Omaha teachers union gives statement ahead of ‘Parental Bill of Rights’ legislative hearing

LB374 goes before the unicameral on Tuesday.
An Omaha teachers union is sounding off against a so-called "Parental Bill of Rights" that goes before the legislature Tuesday.
Published: Jan. 30, 2023 at 10:14 PM CST
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OMAHA, Neb. (WOWT) - On Tuesday, the Nebraska Legislature’s education committee will hear testimony as more than a dozen senators push to pass a school transparency bill that includes a ‘Parental Bill of Rights’ - LB374.

Senator Dave Murman introduced the bill earlier this month as a way to keep schools completely transparent about happenings in the classroom, and allows parents more power over their child’s education, potentially guiding that education to more closely align with their beliefs.

“This doesn’t seem to be about children at all,” former Omaha Education Association President Bridget Donovan told 6 News earlier this month. “It seems to be about arousing passions along political lines possibly in adults, but very little to do with actually educating students.”

The bill would require schools and teachers to post all classroom learning material, lesson plans, activities, exams, books, and more online - allowing parents an in-depth inspection of daily classroom content.

Donovan argues that parents already have access and communication to the majority of classroom content and that this is an unnecessary step.

Current OEA President, Michelle Settlemeyer, tells 6 News she believes the bill should not leave committee. Her full statement reads:

“Parents already have the opportunity to ask and engage in these concerns regarding materials and content that is being taught to their children. Teachers take a lot of time to communicate what is taking place in their classrooms. If a parent or guardian has a concern, teachers and district leadership many times are more than willing to have those discussions and make the necessary accommodations or changes if needed.”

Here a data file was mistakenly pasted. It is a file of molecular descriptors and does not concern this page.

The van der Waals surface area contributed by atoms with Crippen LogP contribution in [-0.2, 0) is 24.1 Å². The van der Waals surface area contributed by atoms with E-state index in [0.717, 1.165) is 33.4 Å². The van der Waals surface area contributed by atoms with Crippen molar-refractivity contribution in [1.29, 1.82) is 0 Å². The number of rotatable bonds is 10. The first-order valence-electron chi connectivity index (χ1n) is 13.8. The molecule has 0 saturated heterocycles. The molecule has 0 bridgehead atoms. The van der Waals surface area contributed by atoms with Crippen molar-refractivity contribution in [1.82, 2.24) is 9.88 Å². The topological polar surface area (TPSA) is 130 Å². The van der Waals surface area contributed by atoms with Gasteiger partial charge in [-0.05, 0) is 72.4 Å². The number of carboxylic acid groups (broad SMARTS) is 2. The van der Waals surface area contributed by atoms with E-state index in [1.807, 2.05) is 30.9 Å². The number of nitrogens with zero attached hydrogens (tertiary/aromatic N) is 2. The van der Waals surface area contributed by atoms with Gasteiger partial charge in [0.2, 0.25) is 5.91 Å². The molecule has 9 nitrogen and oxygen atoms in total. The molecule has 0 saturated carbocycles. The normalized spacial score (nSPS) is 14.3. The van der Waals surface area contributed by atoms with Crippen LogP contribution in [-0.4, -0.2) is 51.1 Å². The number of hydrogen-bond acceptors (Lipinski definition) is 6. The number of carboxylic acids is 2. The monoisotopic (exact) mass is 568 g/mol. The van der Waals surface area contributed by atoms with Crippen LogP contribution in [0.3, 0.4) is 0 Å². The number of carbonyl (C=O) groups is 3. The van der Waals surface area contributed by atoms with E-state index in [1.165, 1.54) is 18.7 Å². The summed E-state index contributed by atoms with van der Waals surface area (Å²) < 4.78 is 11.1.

“Parents should be the primary decision maker in their child’s life regarding their religious values, physical, emotional and mental health. School districts should not play a role in that. The primary role of the educator is to provide the content necessary to meet the standards established by the state of Nebraska for an individual that is capable of critical thinking, problem-solving and being a positive addition to society in the 21st century. Parents are encouraged to work with their child’s teachers and schools to ensure that open line of communication regarding the content or any concern in the classroom.”

“By requiring teachers to post all their lessons, activities and assessments for the public scrutiny is egregious. Many of the companies that districts work with prohibit such action due to copyright and technology violations.”

“The amount of time that educators currently spend creating lessons and learning opportunities for their student is already extensive. By passing this legislation it would compound the workload of already overworked teachers, who are currently under a great deal of expectation and added stress due to the current teacher shortage crisis across the state.”

This bill should not advance out of committee, it does not promote transparency at all. If anything, it promotes that teachers are a danger to students and not to be trusted.”

Michelle Settlemeyer, President, Omaha Education Association

According to the bill, if lessons or activities don’t align with parents’ values or beliefs, they can withdraw their students from the courses.

“Parents, by all means, have every right and should be teaching what their values about those topics are, but education should not be teaching values, education should be giving them the exposure to these things,” Donovan said.

6 News reached out to Senator Murman ahead of Tuesday’s committee hearing but did not receive a response.